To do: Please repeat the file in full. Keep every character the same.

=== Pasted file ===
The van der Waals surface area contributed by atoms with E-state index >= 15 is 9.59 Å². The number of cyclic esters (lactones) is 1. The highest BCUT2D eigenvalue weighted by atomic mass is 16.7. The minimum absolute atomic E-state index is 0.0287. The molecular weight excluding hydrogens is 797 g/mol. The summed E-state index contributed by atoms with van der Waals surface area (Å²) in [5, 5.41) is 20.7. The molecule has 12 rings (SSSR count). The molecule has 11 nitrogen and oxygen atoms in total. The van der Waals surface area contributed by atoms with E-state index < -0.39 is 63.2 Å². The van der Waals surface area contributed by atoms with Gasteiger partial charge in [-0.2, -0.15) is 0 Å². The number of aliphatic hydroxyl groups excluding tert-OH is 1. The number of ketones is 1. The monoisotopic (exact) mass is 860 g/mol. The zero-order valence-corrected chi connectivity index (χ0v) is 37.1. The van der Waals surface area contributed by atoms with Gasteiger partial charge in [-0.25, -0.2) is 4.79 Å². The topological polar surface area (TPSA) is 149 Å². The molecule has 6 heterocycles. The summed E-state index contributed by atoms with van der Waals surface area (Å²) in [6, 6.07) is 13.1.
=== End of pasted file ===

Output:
The van der Waals surface area contributed by atoms with E-state index >= 15 is 9.59 Å². The number of cyclic esters (lactones) is 1. The highest BCUT2D eigenvalue weighted by atomic mass is 16.7. The minimum absolute atomic E-state index is 0.0287. The molecular weight excluding hydrogens is 797 g/mol. The summed E-state index contributed by atoms with van der Waals surface area (Å²) in [5, 5.41) is 20.7. The molecule has 12 rings (SSSR count). The molecule has 11 nitrogen and oxygen atoms in total. The van der Waals surface area contributed by atoms with E-state index < -0.39 is 63.2 Å². The van der Waals surface area contributed by atoms with Gasteiger partial charge in [-0.2, -0.15) is 0 Å². The number of aliphatic hydroxyl groups excluding tert-OH is 1. The number of ketones is 1. The monoisotopic (exact) mass is 860 g/mol. The zero-order valence-corrected chi connectivity index (χ0v) is 37.1. The van der Waals surface area contributed by atoms with Gasteiger partial charge in [-0.25, -0.2) is 4.79 Å². The topological polar surface area (TPSA) is 149 Å². The molecule has 6 heterocycles. The summed E-state index contributed by atoms with van der Waals surface area (Å²) in [6, 6.07) is 13.1.